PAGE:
Shepherd's Bush is also home to the White City Estate, a housing estate that was originally constructed in the 1930s and further extended after the war in the early 1950s. It was built on the site of the grounds of the 1908 Franco-British Exhibition and close to the White City Stadium and has given its name to the northern part of Shepherd's Bush which is now better known as White City.
The name Shepherd's Bush is thought to have originated from the use of the common land here as a resting point for shepherds on their way to Smithfield Market in the City of London. An alternative theory is that it could have been named after someone in the area, because in 1635 the area was recorded as "Sheppard's Bush Green".
Evidence of human habitation can be traced back to the Iron Age. Shepherd's Bush enters the written record in the year 704 when it was bought by Waldhere, Bishop of London as a part of the "Fulanham" estate.
A map of London dated 1841 shows Shepherd's Bush to be largely undeveloped and chiefly rural in character, with much open farmland compared to fast-developing Hammersmith. Residential development began in earnest in the late 19th century, as London's population expanded relentlessly. In 1904 the Catholic Church of Holy Ghost and St Stephen, built in the Gothic style with a triple-gabled facade of red brick and Portland stone, was completed and opened to the public.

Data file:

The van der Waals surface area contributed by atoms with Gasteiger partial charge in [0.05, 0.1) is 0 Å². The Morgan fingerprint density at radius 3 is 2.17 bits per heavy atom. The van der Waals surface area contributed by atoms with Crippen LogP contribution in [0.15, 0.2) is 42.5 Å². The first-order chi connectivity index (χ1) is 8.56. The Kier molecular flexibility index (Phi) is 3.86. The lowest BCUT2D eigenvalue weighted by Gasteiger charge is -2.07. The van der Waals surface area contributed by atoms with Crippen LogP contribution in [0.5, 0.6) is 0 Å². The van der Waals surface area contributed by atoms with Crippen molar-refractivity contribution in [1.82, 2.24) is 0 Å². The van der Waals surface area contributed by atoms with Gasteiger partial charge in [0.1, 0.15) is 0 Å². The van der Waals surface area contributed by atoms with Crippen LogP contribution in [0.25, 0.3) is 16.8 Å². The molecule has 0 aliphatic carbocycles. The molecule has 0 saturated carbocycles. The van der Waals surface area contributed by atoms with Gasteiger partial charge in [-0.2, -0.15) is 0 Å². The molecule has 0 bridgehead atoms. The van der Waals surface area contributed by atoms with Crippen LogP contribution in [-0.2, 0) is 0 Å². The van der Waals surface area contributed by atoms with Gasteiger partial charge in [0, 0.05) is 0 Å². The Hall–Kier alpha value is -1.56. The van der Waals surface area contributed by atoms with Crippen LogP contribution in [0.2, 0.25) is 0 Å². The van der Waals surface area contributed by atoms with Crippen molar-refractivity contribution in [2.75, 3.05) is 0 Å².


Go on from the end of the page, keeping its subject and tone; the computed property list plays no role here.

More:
Like other parts of London, Shepherd's Bush suffered from bomb damage during the Second World War, especially from V-1 flying bomb attacks (known as "doodlebugs" or "buzzbombs"), which struck randomly and with little warning.
On 13 April 1963 the Beatles recorded their first-ever BBC Television broadcast at Lime Grove Studios in Shepherd's Bush. The group returned in 1964 for a further recording. Lime Grove Studios was demolished in 1994 to make way for residential accommodation.
More recently, the Shepherd's Bush bus station is housed in the redeveloped Dimco Buildings (1898), Grade II listed red brick buildings which were originally built in 1898 as a shed for a London Underground power station. The Dimco buildings were used as a filming location for the ‘Acme Factory’ in the 1988 film Who Framed Roger Rabbit?, and later served as the interior of the British Museum in The Mummy Returns.
Significant communities of travellers from Australia and New Zealand exist in Shepherd's Bush. Street names in the area suggest links to South Africa but these were inspired by places and personalities from the Boer War or by their proximity to the former position of the South Africa Pavilion in the White City exhibition area. There is a Polish community, with a community centre in nearby Hammersmith. There are also Somali, West Indian, Syrian, Lebanese, Iranian, Irish, Algerian, Moroccan and Afghan communities that exist in Shepard's bush.
The common itself is served by five London Underground stations. Shepherd's Bush station, on the Central line at the eastern apex of the common, is the busiest, whilst Shepherd's Bush Market station on the Hammersmith & City line is about 650 yards to the west (near the north-western corner of the green). The third station, Goldhawk Road station on the Hammersmith & City line, serves the south-western corner of the green. The primarily residential area to the west of the common, also recognised as part of Shepherd's Bush, is also served by White City and Wood Lane. This area of London is also served by eighteen bus routes.
The construction of a shopping centre at Westfield London has led to the development of two new transport hubs for the area. The "northern interchange" will consist of White City station on the Central line, a new bus station and Wood Lane station on the Hammersmith and City line. The two stations are a short walk apart.